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Opeth: Damnation

What do you get when you mix Swedish progressive rock with the existential cinema of fellow countryman Ingmar Bergman? Why Opeth of course! Actually, Damnation bears almost no relation to the Opeth of old. The band have released a handful of death metal albums over the years, incorporating growling vocals over relentlessly intense and intricate guitars pummeling the listener into metallic bliss or forcing one to reach for the stop button, depending on one's tolerance. Previously, I found myself in the latter camp. Prior to Damnation, my only exposure to the band had been Blackwater Park, a collection of very long, VERY heavy and complex metal that I could only swallow in small doses. I recognized that there was talent and genuine passion in the band's sound, but try as I might, I simply couldn't buy into the cartoonish growling vocals, in which the singer couldn't decide if he was a depressed Marine drill sergeant or The Cookie Monster. For whatever reason, Steven Wilson of Porcupine Tree decided to align himself with the band and even his excellent production values couldn't make the band more accessible for me.

With that preamble out of the way, I am proud to announce that the latest Opeth release is a symphonic rock powerhouse of depression and rage that has made me reconsider the values of this band. The band members are exactly the same and the CD cover is as bleak as any in their back catalog. But the vocals of Mikael Akerfeldt are clean, mellow and just this side of suicidal despair. Likewise, the music is performed with restraint, practically verging on folk rock. Add to that, Wilson's most committed level of involvement with the band yet, not only as producer, but as an unofficial fifth member of the band. He lends some vocals, acoustic guitar and most especially mellotron to nearly every track. Yes, this Opeth is a very different animal from Blackwater Park! The closest I can compare this album would be to Landberk's One Man Tells Another. It really is that mellow!! Perhaps if Anglagard had been given Quaaludes, this might also have been the result. The first six tracks are especially strong, with "In My Time of Need", "Closure" and "To Rid the Disease" all standing out. The lyrics are about as despairing as one can get. Consider the chorus from "In My Time of Need": "Close to ending it all, I am drifting through the stages of the rapture born within this loss/Thoughts of death inside, tear me apart from the core of my soul". Certainly not the sort of thing one would see on a Flower Kings disc!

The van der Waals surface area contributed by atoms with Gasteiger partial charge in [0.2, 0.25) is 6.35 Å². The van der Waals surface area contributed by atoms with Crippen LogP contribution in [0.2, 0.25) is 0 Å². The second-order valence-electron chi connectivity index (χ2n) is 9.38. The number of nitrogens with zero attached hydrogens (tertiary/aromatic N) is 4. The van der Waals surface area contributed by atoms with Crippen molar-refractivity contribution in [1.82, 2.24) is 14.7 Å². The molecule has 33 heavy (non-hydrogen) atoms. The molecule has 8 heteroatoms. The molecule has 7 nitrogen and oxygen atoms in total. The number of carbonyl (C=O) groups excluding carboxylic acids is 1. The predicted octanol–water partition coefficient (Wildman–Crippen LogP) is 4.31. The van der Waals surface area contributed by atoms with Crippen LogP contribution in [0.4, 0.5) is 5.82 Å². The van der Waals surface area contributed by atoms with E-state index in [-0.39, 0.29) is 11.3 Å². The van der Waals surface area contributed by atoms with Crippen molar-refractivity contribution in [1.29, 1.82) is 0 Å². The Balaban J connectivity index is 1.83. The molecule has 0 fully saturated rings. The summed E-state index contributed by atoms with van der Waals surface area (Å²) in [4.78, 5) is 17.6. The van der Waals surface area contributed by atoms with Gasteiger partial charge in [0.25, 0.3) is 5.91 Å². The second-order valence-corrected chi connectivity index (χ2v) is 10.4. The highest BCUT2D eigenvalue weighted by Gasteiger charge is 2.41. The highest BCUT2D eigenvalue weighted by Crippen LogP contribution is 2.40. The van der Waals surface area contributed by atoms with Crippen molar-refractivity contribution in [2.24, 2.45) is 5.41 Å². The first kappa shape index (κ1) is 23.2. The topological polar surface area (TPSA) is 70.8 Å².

Unfortunately, Damnation begins to wear out its welcome a bit by the last couple of tracks. "Ending Credits" is an instrumental that fits the overall mood of the CD, but in context of the relative high quality of the rest of the songs, acts little more than as filler. The last track, "Weakness", drowns in the mire of its own ambient depression. It would work on Radiohead's Kid A, but on Damnation, it's not a terribly convincing closing number.

Despite some reservations, Damnation is a very, very good CD. The level of depression isn't something I want to relate to for a significant length of time. Like Landberk and White Willow, this is very much mood music. I don't know how veteran Opeth fans will feel about this album as it's such a total change in direction for them. Time will tell whether or not this is just a one off experiment. Either way, I applaud the band's bravery at testing their audience. I predict that if they venture into more progressive rock territory, they will come up with a modern classic. Break out the Prozac!

Added: July 30th 2005
Reviewer: Steve Pettengill
Score:
Related Link: Official Opeth Website
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Language: english

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Opeth: Damnation